New fluid technologies and engine designs have combined to reduce the burden of properly maintaining today’s vehicles. Fewer trips to the repair facility, however, may put motorists at risk of missing clues that could head off safety issues or expensive repairs.
“Every vehicle has a unique maintenance schedule, but many automakers are extending service intervals for vehicle fluids,” says John Nielsen, AAA’s managing director of Automotive Engineering and Repair. “Less maintenance improves the cost of vehicle ownership, but fewer visits to the repair facility means the technician will have fewer opportunities to check your vehicle for signs of wear. It’s important for motorists to conduct monthly safety inspections to identify issues before they escalate.”
Examples of new fluid service intervals include:
October is Fall Car Care Month, and the Car Care Council reminds motorists that checking their vehicles before the temperatures drop is a sensible way to avoid being stranded out in the cold and the unexpected expense of emergency repairs.
“The last thing any driver needs is a vehicle that breaks down in cold, harsh winter weather. Winter magnifies existing problems like hard starts, sluggish performance and rough idling,” said Rich White, executive director, Car Care Council. “Whether you perform the check or maintenance yourself or go to the repair shop, it’s a small investment of time and money to ensure peace of mind, and help avoid the cost and hassle of a breakdown during severe weather.”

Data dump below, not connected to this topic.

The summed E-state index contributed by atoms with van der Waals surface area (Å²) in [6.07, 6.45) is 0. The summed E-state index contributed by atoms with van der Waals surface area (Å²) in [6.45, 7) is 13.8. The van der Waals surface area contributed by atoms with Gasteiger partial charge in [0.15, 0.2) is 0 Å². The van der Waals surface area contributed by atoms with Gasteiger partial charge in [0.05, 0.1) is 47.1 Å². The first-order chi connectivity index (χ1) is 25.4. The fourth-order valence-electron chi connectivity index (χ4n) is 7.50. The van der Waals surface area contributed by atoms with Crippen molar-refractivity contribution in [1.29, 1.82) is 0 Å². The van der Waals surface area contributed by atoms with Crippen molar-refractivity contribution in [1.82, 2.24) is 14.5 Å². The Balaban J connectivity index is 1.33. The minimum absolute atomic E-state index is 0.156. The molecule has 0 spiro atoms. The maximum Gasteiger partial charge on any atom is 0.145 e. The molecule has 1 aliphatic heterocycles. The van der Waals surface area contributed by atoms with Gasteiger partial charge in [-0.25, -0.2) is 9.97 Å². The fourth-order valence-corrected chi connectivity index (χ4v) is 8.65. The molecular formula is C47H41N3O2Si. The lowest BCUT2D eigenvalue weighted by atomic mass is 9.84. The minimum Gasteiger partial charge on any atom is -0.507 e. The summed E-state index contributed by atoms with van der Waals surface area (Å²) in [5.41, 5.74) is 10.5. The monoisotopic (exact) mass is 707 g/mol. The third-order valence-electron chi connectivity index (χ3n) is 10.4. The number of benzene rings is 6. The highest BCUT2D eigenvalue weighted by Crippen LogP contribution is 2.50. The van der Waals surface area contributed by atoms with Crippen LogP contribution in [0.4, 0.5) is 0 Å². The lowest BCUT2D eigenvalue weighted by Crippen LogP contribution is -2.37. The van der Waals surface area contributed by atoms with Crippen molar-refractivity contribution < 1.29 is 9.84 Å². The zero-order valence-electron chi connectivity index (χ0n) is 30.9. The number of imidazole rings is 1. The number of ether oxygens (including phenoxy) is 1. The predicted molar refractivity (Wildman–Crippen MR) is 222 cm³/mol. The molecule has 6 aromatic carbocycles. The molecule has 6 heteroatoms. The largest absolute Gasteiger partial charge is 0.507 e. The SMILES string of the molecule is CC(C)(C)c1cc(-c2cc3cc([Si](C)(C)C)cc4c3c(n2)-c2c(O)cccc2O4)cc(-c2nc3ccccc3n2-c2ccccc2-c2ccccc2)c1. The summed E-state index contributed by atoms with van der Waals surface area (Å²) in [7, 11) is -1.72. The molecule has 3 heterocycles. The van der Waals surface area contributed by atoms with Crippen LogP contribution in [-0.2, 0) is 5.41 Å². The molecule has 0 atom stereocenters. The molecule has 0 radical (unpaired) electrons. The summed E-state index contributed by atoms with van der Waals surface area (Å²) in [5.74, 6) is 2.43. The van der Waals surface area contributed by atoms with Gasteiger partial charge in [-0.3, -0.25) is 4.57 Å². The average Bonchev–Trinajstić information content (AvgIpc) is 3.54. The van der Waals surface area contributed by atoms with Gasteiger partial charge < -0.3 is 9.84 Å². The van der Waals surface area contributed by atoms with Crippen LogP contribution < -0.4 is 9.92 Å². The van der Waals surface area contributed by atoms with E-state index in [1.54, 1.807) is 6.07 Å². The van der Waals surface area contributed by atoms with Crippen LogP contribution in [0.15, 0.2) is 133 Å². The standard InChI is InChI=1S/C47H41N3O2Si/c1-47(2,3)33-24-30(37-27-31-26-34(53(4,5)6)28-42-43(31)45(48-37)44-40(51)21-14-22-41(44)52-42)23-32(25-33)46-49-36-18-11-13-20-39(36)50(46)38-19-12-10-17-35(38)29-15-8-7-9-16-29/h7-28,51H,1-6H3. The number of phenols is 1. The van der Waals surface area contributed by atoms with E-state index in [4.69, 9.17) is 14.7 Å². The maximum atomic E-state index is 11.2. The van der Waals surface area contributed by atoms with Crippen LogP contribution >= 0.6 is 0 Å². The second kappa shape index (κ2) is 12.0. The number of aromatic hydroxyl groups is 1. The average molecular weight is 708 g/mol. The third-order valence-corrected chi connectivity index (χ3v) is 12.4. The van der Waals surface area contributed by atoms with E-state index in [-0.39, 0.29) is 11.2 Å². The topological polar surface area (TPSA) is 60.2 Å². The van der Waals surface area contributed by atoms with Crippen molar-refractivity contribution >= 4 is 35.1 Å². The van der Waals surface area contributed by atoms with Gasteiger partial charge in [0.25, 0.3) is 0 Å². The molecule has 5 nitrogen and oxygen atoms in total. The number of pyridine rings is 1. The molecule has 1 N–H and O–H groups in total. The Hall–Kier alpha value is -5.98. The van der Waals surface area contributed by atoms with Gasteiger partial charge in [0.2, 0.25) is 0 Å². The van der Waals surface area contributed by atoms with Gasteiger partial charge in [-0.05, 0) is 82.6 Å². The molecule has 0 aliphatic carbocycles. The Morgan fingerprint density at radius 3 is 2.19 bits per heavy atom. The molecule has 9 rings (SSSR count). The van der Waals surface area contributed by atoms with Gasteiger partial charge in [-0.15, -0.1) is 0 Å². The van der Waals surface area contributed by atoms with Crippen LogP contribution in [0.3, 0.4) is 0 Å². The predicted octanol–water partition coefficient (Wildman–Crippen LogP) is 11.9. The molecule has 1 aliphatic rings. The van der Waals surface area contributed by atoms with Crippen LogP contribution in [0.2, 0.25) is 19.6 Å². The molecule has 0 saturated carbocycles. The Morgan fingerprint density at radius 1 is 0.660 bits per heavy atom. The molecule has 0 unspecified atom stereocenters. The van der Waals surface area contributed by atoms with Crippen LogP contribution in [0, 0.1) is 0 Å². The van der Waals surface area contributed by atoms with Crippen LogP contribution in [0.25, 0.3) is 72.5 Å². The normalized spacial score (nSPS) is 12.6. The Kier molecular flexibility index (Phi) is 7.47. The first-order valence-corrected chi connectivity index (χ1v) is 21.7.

The Car Care Council recommends the following Fall Car Care Month checklist to make sure your vehicle is ready for cold winter weather ahead:
ORLANDO, Fla., Oct. 2, 2014 /PRNewswire-USNewswire/ -- Changes in maintenance schedules due to advanced vehicle and fluid technology have changed vehicle service needs. Most motorists manage oil-change services appropriately but miss other critical maintenance items, according to a survey of AAA's nationwide network of Approved Auto Repair shops.